Shiitake mushroom, native to East Asia, is cultivated worldwide for its purported health benefits. The fresh and dried forms of the mushroom are commonly used in East Asian cooking. It is also valued as an anticancer agent.
Lentinan (1,3 beta-D-glucan), a polysaccharide isolated from Shiitake, has been well studied and is thought responsible for the mushroom's beneficial effects. It was shown to have anticancer effects in colon cancer cells (1), which may be due to its ability to suppress cytochrome P450 1A enzymes that are known to metabolize pro-carcinogens to active forms (2).
Lentin, the protein component, has strong antifungal properties, inhibits proliferation of leukemic cells, and suppresses the activity of human immunodeficiency virus-1 reverse transcriptase (3). Studies conducted with Shiitake extracts in vitro and in mice revealed the mushroom's antiproliferative (4), cytotoxic (21), immunostimulatory (4), hepatoprotective (5), antimutagenic (6), and anticaries (7) properties, but a clinical trial failed to show effectiveness in the treatment of prostate cancer (8).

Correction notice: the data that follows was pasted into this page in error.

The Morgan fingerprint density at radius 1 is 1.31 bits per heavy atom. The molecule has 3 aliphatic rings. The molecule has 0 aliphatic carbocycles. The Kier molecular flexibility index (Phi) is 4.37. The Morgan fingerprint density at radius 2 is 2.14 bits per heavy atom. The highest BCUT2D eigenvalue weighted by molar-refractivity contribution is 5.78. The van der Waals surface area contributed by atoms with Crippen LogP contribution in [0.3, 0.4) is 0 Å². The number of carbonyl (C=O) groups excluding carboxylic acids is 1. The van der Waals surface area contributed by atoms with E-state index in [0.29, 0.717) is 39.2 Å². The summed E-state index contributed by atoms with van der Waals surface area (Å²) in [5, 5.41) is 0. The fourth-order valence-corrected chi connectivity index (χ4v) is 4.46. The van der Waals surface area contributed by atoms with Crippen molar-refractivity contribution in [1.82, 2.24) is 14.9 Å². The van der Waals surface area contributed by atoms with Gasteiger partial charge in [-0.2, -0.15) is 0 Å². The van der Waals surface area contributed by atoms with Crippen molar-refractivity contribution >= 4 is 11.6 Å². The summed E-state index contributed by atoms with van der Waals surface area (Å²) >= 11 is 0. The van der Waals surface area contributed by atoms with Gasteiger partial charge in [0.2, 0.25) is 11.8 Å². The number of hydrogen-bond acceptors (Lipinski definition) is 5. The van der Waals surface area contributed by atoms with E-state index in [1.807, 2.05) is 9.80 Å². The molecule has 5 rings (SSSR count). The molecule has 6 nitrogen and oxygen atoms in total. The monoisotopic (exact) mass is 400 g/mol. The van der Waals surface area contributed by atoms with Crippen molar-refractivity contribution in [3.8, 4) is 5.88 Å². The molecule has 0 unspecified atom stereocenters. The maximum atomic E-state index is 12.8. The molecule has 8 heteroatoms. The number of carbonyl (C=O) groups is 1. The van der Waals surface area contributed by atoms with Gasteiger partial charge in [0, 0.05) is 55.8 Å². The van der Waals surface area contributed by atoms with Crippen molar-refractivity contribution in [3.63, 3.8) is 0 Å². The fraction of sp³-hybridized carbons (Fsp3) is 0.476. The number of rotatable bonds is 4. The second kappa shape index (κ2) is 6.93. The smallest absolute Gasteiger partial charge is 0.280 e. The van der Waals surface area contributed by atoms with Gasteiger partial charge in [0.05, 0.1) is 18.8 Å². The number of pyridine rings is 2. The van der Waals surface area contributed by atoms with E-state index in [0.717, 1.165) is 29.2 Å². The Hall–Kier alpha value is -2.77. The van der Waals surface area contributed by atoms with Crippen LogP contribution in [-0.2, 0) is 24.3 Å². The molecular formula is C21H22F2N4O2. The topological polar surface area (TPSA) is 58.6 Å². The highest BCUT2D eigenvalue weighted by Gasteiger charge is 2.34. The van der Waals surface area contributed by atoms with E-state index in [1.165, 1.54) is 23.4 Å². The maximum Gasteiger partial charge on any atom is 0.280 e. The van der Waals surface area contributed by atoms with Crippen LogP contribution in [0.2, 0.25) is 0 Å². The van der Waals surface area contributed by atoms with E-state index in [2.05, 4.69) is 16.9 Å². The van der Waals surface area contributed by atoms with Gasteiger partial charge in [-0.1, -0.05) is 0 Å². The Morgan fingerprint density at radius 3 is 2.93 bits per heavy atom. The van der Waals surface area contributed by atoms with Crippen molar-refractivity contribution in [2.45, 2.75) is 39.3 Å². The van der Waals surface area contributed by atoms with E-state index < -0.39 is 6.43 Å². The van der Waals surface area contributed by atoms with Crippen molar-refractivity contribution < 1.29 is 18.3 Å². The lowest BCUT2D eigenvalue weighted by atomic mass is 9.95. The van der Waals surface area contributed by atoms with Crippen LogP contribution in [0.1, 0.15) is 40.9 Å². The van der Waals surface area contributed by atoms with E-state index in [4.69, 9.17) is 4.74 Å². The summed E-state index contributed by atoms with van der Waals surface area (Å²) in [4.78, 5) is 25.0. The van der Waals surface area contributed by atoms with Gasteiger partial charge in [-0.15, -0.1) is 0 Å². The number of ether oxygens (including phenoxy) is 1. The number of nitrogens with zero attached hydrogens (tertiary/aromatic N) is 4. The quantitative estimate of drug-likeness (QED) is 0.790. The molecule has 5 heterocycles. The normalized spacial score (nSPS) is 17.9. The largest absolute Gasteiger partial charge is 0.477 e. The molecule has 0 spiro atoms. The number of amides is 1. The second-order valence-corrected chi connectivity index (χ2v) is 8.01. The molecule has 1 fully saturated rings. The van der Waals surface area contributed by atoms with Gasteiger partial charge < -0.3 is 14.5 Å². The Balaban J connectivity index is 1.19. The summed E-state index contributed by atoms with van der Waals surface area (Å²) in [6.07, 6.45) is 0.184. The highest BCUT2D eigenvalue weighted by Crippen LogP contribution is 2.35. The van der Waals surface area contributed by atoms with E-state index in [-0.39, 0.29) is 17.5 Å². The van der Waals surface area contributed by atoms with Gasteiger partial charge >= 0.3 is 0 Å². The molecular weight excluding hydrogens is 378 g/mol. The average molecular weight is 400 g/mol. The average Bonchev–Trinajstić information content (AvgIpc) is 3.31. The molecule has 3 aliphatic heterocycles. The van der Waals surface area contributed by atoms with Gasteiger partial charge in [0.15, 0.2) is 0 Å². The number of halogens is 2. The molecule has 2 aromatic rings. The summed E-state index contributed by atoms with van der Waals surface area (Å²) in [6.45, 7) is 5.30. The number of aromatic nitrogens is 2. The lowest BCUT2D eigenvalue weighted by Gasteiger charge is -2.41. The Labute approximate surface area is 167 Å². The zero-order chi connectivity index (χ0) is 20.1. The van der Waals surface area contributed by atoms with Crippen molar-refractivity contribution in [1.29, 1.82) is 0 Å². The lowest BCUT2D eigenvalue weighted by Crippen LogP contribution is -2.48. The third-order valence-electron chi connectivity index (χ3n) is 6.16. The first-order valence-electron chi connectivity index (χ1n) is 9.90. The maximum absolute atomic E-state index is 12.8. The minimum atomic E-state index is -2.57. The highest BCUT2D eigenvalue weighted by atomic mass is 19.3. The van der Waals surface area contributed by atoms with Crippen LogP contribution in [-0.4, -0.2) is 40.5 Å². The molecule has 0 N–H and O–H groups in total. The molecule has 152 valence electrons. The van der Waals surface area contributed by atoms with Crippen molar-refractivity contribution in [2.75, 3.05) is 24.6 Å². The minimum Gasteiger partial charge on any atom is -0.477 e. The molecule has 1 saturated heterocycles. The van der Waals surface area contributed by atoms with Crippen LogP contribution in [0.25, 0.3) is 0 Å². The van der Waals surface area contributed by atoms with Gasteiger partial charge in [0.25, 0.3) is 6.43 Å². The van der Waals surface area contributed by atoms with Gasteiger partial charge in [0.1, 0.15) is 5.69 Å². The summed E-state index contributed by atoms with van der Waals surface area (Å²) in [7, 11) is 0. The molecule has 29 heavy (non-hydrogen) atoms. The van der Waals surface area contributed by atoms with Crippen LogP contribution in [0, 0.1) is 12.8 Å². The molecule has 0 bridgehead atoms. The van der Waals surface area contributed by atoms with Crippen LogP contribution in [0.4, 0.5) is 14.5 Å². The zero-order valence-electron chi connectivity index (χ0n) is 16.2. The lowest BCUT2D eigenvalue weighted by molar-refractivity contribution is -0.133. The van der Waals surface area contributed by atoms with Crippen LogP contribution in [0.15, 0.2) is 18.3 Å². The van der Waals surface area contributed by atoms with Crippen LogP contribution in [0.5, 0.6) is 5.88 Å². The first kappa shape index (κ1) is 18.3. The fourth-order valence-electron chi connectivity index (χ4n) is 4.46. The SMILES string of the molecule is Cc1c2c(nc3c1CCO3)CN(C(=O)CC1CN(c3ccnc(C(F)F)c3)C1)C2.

Results from two small studies of HIV-positive patients who were administered intravenous lentinan showed a statistically insignificant increase in CD4 cells and neutrophil activity in some patients; researchers also reported severe adverse effects in some patients (9).
But improvements in quality of life and survival were seen with an oral formulation of superfine dispersed lentinan in patients with hepatocellular carcinoma (15), gastric (16), colorectal (17), and pancreatic (18) cancers. An orally administered Shiitake mycelial extract decreased the incidence of adverse effects associated with chemotherapy in a small study of patients with advanced gastrointestinal cancer (22).
Large scale studies are needed to establish Shiitake as a useful adjunct to cancer treatment.